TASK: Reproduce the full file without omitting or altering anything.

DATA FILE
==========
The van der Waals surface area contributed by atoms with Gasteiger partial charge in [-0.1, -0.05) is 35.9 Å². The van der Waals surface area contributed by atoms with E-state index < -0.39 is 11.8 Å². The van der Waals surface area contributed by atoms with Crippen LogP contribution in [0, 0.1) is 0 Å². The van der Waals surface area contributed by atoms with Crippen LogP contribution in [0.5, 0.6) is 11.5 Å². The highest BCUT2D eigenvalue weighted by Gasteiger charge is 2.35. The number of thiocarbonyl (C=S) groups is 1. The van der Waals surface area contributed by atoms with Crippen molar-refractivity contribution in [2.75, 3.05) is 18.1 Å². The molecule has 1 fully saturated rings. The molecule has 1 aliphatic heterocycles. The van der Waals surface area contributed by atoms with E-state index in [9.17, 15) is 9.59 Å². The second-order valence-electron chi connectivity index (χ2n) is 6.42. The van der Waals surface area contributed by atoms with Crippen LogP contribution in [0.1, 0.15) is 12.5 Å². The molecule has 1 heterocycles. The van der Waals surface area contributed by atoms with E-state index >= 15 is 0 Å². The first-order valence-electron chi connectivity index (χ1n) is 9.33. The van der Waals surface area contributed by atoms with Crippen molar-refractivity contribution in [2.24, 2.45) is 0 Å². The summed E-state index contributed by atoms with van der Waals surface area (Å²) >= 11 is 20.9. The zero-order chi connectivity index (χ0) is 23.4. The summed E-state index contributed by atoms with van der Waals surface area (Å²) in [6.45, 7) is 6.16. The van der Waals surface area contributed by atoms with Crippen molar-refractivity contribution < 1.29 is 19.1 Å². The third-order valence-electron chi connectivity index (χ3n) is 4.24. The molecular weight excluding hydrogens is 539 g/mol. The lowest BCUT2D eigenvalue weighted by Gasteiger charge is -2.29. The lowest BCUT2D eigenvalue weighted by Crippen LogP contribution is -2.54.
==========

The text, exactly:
The van der Waals surface area contributed by atoms with Gasteiger partial charge in [-0.1, -0.05) is 35.9 Å². The van der Waals surface area contributed by atoms with E-state index < -0.39 is 11.8 Å². The van der Waals surface area contributed by atoms with Crippen LogP contribution in [0, 0.1) is 0 Å². The van der Waals surface area contributed by atoms with Crippen LogP contribution in [0.5, 0.6) is 11.5 Å². The highest BCUT2D eigenvalue weighted by Gasteiger charge is 2.35. The number of thiocarbonyl (C=S) groups is 1. The van der Waals surface area contributed by atoms with Crippen molar-refractivity contribution in [2.75, 3.05) is 18.1 Å². The molecule has 1 fully saturated rings. The molecule has 1 aliphatic heterocycles. The van der Waals surface area contributed by atoms with E-state index in [9.17, 15) is 9.59 Å². The second-order valence-electron chi connectivity index (χ2n) is 6.42. The van der Waals surface area contributed by atoms with Crippen LogP contribution in [0.1, 0.15) is 12.5 Å². The molecule has 1 heterocycles. The van der Waals surface area contributed by atoms with E-state index >= 15 is 0 Å². The first-order valence-electron chi connectivity index (χ1n) is 9.33. The van der Waals surface area contributed by atoms with Crippen molar-refractivity contribution in [2.24, 2.45) is 0 Å². The summed E-state index contributed by atoms with van der Waals surface area (Å²) >= 11 is 20.9. The zero-order chi connectivity index (χ0) is 23.4. The summed E-state index contributed by atoms with van der Waals surface area (Å²) in [6.45, 7) is 6.16. The van der Waals surface area contributed by atoms with Crippen molar-refractivity contribution < 1.29 is 19.1 Å². The third-order valence-electron chi connectivity index (χ3n) is 4.24. The molecular weight excluding hydrogens is 539 g/mol. The lowest BCUT2D eigenvalue weighted by Gasteiger charge is -2.29. The lowest BCUT2D eigenvalue weighted by Crippen LogP contribution is -2.54.